Tuesday, August 07, 2018

Lanham Act covers ads that drug is FDA-approved/has ANDA

Arbor Pharmaceuticals, LLC v. ANI Pharmaceuticals, Inc., 2018 WL 3677923, No. 17-4910 (D. Minn. Aug. 2, 2018)

Arbor sells prescription erythromycin ethylsuccinate for oral suspension, allegedly the only FDA-approved products of their kind on the market. ANI announced the launch of its own erythromycin ethylsuccinate for oral suspension, allegedly claiming to be a generic version of Arbor’s products and falsely claiming FDA approval/AB-rating pursuant to an approved Abbreviated New Drug Application (ANDA). A product similar to an NDA-approved drug may be approved and marketed based on an ANDA, which requires a showing of therapeutic equivalence; the resulting AB-rating communicates that the product is a true generic.

Arbor alleged that ANI acquired an ANDA from another pharmaceutical company for a discontinued product that had been manufactured using a process that differs from that used by ANI, and that the FDA has notified ANI that its application wasn’t approvable. ANI stated that the relevant ANDA was originally approved in 1978 for Barr Pharmaceuticals, that Barr stopped marketing the approved product in 2003, and that the ANDA was discontinued. ANI said that it filed a supplement to the ANDA with the FDA, detailing changes it made to the manufacturing process, and indicated its intent to market the product if the FDA did not advise otherwise within 30 days. The FDA allegedly didn’t object, so it must know and be ok with it.  [Nice work if you can get it.]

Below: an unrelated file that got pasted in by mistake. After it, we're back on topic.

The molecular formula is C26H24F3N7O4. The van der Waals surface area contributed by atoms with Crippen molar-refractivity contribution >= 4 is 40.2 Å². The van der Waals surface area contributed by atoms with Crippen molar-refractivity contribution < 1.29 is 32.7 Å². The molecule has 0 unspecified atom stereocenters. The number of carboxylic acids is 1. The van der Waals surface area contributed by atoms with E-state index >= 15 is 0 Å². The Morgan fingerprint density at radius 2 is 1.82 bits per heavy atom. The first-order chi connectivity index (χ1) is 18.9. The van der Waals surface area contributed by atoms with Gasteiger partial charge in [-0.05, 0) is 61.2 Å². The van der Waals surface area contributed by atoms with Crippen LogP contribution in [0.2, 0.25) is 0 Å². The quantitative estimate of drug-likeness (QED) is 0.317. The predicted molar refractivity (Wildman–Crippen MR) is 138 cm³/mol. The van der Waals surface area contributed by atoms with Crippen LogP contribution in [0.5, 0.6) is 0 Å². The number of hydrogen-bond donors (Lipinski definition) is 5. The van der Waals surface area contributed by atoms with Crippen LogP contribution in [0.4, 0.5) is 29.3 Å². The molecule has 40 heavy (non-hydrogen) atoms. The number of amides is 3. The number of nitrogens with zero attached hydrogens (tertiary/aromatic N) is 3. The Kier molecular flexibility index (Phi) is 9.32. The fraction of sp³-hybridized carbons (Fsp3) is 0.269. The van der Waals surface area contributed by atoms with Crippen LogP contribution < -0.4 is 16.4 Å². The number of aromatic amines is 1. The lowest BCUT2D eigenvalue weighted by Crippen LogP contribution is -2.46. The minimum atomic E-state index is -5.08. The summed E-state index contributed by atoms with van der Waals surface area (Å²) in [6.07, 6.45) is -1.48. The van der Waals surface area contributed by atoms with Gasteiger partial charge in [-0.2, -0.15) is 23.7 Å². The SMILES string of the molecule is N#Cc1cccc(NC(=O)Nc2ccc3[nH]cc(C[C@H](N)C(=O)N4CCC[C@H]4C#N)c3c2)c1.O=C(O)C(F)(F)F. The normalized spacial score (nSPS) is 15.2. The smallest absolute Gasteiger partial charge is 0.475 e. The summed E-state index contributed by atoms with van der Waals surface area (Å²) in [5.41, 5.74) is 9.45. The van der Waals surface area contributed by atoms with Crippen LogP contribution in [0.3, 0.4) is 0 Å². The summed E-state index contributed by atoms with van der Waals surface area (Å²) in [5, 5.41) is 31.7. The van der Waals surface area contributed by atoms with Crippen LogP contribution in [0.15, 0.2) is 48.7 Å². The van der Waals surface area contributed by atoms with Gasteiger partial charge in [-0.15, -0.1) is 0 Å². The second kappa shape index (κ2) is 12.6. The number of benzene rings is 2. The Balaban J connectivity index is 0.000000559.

ANI argued that Arbor’s claims were precluded under the FDCA. Despite Pom, courts have continued to find preclusion where a plaintiff’s claims would require a court to interpret and apply the FDCA.  This wasn’t such a case.  Arbor asserted competitive injury and sought to enforce the Lanham Act’s prohibition on false advertising, here false representations of FDA approval.  ANI stated that it owned an ANDA that couldn’t be circumvented by Arbor’s pleadings, and that the FDA tacitly approved of ANI’s actions, but those were just statements in a brief, whereas Arbor alleged that the FDA considered the ANDA discontinued and had so notified ANI.  Also, the FDA has a list of approved generics, and ANI’s product isn’t on the latest printing.  Because the allegations were that ANI falsely promoted its product as a generic equivalent, no interpretation of the FDCA was required.

For the same reason, the primary jurisdiction doctrine didn’t justify declining to decide the case.  Likewise, state and common-law claims weren’t preempted, though the unfair competition claim under Minnesota law was dismissed as merely duplicative of the false advertising claim.

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